How to Start an Email?

December 9, 2021

Giving your emails a good start is important because they leave a good impression on the reader and make you sound more confident.

Think of it: why would someone want to read the rest of your email if the introductory part isn’t convincing enough? It is precisely why learning to start your email correctly and without making it sound boring/unprofessional is highly important.

So, buckle up your seat as here we’ll touch every aspect of how to start your email, including the top three elements of a professional email introduction as well as all the Dos and Don’ts of starting an email.

Shall we begin?

How To Start An Email: The Correct Format

The key to writing a practical email introduction is to use wording that “convinces” the audience to read further. It means beginning with a polite greeting, wishing the reader well, and then stating your purpose.

So, without further ado, let’s move further to the three crucial elements of a professional email introduction!

1. Greeting

Whether you are a student emailing your teacher, a job seeker applying to a vacancy, or anyone writing an email, it is always best to start with a greeting. You get only one chance to convince your client, and a greeting can create a good impression. Furthermore, it also sets the tone of your email, and thus, pay attention to the following.

Writing To One Recipient 

It can be your boss, a client, or a college professor; just make sure you know their “professional” name well. Look at the following examples:

  • Hi [Name],
  • Hello [Name],
  • Dear [Name],
  • Hello,

If you are wondering, it is OKAY not to put a comma after the greeting; you can also end it with a dot. Secondly, the best practice is to begin with, Hi/Hello, and use Dear as an attempt to pay respect to the other person (for instance, when writing a senior).

Also, keep in mind the proper format of using Dear in an email: Dear + honorific + last name + colon (:). For instance, “Dear Lady Catherine:” or “Dear Mr. Edgar:” would do the job. You can also use a full name if the person’s last name is unknown but remove the honorific in that case. Lastly, avoid the gender-revealing honorifics, such as Mrs. (replace it with Ms.).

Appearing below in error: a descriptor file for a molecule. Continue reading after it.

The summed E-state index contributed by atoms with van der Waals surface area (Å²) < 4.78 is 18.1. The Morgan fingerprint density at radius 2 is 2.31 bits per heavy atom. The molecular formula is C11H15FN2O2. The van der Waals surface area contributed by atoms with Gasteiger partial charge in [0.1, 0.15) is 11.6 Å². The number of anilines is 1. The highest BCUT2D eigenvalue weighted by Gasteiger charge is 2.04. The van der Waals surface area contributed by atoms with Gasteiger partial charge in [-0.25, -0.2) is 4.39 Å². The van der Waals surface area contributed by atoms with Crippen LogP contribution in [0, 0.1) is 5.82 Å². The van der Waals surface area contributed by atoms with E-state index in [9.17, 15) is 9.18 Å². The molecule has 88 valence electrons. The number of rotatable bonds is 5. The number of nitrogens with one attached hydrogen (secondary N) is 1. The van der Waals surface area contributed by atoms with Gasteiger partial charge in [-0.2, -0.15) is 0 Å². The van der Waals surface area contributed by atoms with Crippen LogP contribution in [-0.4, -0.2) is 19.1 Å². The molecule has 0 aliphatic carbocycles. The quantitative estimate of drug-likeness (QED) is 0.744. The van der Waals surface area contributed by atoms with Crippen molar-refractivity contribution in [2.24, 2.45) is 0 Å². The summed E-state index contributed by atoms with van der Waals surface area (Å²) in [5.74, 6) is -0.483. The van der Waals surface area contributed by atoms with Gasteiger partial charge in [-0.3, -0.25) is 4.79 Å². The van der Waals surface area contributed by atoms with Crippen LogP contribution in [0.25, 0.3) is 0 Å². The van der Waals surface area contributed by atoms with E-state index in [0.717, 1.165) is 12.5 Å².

Writing To Multiple Recipients 

It means the email will be received and read by multiple persons, and thus, you cannot use any name in the greeting. If so, start your email with:

  • Hi there,
  • Hi everyone,
  • Greetings,
  • Hello everyone,
  • Hello all,
  • [Group or team name],

Again, a dot at the end is perfectly fine.

Unsure About The Recipient Name

Here comes the tricky part; you don’t know the receiver’s name, yet you have to write to them. You can always use the following to save the day:

  • Hi,
  • Hello,
  • Greetings,

 

2. Thanking / Well Wishing

After initiating a proper greeting, it’s time to make your reader acknowledge your respect towards them. Of course, the level of formality varies depending on your familiarity level with the reader, and to make things easy for you, here are the best possible statements for different familiarity cases here.

Formal 

If you are emailing someone for the first time or are replying to their previous response, you should use these:

  • Hope this email finds you well…
  • I hope you’re doing well…
  • It’s great to hear from you…
  • Hope you are having a great day…
  • Thank you for your response…

Following Up 

This is when you have already contacted the receiver a few times, and now you are following up on your last meeting. Do remember the following well-wishing thanking when you are emailing to someone’s response:

  • Thank you for the update…
  • Thanks for the quick response…
  • Thanks for getting back to me…
  • Thank you for your prompt reply…